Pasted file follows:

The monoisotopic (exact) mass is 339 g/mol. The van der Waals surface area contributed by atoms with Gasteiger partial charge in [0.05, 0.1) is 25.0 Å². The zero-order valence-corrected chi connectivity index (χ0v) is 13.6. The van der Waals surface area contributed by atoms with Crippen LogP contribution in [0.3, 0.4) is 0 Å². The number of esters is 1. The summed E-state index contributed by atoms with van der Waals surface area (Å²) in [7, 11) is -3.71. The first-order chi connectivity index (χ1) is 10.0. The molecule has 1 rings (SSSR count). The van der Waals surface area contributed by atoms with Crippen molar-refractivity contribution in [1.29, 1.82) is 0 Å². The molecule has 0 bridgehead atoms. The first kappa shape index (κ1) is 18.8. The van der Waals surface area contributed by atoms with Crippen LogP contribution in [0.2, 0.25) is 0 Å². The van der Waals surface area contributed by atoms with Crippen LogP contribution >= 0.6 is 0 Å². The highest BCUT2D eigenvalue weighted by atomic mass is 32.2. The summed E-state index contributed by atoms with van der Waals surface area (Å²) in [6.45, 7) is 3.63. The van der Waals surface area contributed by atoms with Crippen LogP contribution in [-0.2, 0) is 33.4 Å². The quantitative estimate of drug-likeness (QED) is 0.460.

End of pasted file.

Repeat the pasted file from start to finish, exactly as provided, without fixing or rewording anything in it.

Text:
The monoisotopic (exact) mass is 339 g/mol. The van der Waals surface area contributed by atoms with Gasteiger partial charge in [0.05, 0.1) is 25.0 Å². The zero-order valence-corrected chi connectivity index (χ0v) is 13.6. The van der Waals surface area contributed by atoms with Crippen LogP contribution in [0.3, 0.4) is 0 Å². The number of esters is 1. The summed E-state index contributed by atoms with van der Waals surface area (Å²) in [7, 11) is -3.71. The first-order chi connectivity index (χ1) is 10.0. The molecule has 1 rings (SSSR count). The van der Waals surface area contributed by atoms with Crippen molar-refractivity contribution in [1.29, 1.82) is 0 Å². The molecule has 0 bridgehead atoms. The first kappa shape index (κ1) is 18.8. The van der Waals surface area contributed by atoms with Crippen LogP contribution in [0.2, 0.25) is 0 Å². The van der Waals surface area contributed by atoms with Crippen LogP contribution >= 0.6 is 0 Å². The highest BCUT2D eigenvalue weighted by atomic mass is 32.2. The summed E-state index contributed by atoms with van der Waals surface area (Å²) in [6.45, 7) is 3.63. The van der Waals surface area contributed by atoms with Crippen LogP contribution in [-0.2, 0) is 33.4 Å². The quantitative estimate of drug-likeness (QED) is 0.460.